The Latest: Trump to establish ‘National Garden’ of heroes
MOUNT RUSHMORE NATIONAL MEMORIAL, S.D. (AP) — The Latest on President Donald Trump’s July Fourth celebration at Mount Rushmore (all times local):
President Donald Trump says he will establish a “National Garden of American Heroes,” which he is describing as “a vast outdoor park that will feature the statues of the greatest Americans who ever lived.”
Trump made the announcement as he opened the Fourth of July weekend with a speech and fireworks at the iconic Mount Rushmore.
He led into the announcement by paying tribute to a litany of American icons, from political figures like Ulysses S. Grant and Frederick Douglass to entertainers like Elvis Presley and Frank Sinatra.
The executive order released Friday by the White House says the garden will feature statues of several presidents as well as other historic notables, including Davy Crockett, Amelia Earhart, Billy Graham, Harriet Tubman and Orville and Wilbur Wright.
Kimberly Guilfoyle, the girlfriend of President Donald Trump’s oldest son, has contracted the coronavirus.
Sergio Gor, chief of staff to the Trump campaign’s finance committee, says Guilfoyle was immediately isolated after the positive result to limit exposure. He says she will be retested to confirm the diagnosis because she isn’t showing any symptoms of COVID-19, the disease the virus causes. Gor says Guilfoyle is doing well and canceling her public events.
Gor says Donald Trump Jr. tested negative but is self-isolating as a precaution. He is also canceling his public events.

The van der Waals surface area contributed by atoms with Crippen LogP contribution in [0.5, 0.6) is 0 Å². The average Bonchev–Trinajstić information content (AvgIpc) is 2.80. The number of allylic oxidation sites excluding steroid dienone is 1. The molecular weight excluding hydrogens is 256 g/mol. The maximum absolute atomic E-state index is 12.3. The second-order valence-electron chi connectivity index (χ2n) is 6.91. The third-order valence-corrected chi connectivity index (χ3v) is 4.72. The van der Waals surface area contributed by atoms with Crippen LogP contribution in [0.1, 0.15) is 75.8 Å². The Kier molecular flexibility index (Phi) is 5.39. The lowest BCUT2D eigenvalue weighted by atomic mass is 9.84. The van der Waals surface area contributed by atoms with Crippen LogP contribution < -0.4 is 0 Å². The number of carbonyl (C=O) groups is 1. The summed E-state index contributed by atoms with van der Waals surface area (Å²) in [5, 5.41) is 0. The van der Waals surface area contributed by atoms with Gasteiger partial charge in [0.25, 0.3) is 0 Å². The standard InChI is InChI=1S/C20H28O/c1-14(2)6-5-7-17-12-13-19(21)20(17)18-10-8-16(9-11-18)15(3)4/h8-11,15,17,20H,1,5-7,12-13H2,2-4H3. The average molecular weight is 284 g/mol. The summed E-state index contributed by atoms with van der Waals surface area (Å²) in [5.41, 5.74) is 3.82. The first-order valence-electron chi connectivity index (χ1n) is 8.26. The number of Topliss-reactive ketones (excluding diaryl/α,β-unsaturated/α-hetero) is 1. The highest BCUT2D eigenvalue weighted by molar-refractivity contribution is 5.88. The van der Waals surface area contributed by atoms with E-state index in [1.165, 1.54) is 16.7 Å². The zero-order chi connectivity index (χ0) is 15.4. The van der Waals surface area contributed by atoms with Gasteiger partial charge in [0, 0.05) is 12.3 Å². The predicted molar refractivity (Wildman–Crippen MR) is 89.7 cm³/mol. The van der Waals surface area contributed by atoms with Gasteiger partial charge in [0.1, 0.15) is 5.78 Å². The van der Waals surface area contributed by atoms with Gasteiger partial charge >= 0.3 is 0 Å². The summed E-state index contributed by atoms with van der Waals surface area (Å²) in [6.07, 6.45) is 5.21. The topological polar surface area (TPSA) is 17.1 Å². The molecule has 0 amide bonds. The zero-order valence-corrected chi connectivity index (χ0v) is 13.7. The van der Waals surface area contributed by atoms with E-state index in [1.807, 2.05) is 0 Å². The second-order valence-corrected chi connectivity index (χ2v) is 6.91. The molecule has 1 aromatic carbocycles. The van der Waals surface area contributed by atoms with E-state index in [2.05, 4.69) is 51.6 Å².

The couple was in South Dakota to hold fundraisers for Trump’s reelection. Trump is giving a pre-Fourth of July speech at Mount Rushmore in South Dakota.
With the U.S. setting another record in newly reported coronavirus cases Friday, thousands have gathered at President Donald Trump’s Independence Day celebration at Mount Rushmore — and few are wearing protective masks.
Nor was there any evidence of social distancing in the tightly packed audience assembled for Trump’s speech and a fireworks display.
Trump did offer thanks to “the doctors, nurses and scientists working tirelessly to kill the virus.”
Republican Gov. Kristi Noem, a Trump ally, had said social distancing wouldn’t be required during the event and masks would be optional. Event organizers were to provide masks to anyone who wanted them and planned to screen attendees for symptoms of COVID-19.
Many parades and fireworks displays across the nation were canceled over the holiday weekend, with confirmed cases climbing in 40 states. The U.S. saw 52,300 newly reported cases Friday, according to the tally kept by Johns Hopkins University.
Ivanka Trump, the president’s daughter, put out a tweet Friday night urging Americans to “Practice proper hygiene, social distancing & wear a mask when in close proximity to others.”
President Donald Trump is accusing activists who want to remove monuments to American leaders of conducting “a merciless campaign to wipe out our history, defame our heroes, erase our values and indoctrinate our children.”
The White House provided excerpts of Trump’s remarks before he was to deliver them at Mount Rushmore Friday night.
Trump says, “This movement is openly attacking the legacies of every person on Mount Rushmore.”
The monument depicts the faces of presidents George Washington, Thomas Jefferson, Theodore Roosevelt and Abraham Lincoln.
Trump says, “Those who seek to erase our heritage want Americans to forget our pride and our great dignity, so that we can no longer understand ourselves or America’s destiny.”
He says protesters who have called for the removal of statues “seek to dissolve the bonds of love and loyalty that we feel for our country, and for each other.”
Trump did not explicitly mention statues of Confederate leaders, though he previously has criticized taking down Confederate symbols. Dozens of the statues removed in response to racial injustice protests in recent weeks have been tied to the Confederacy.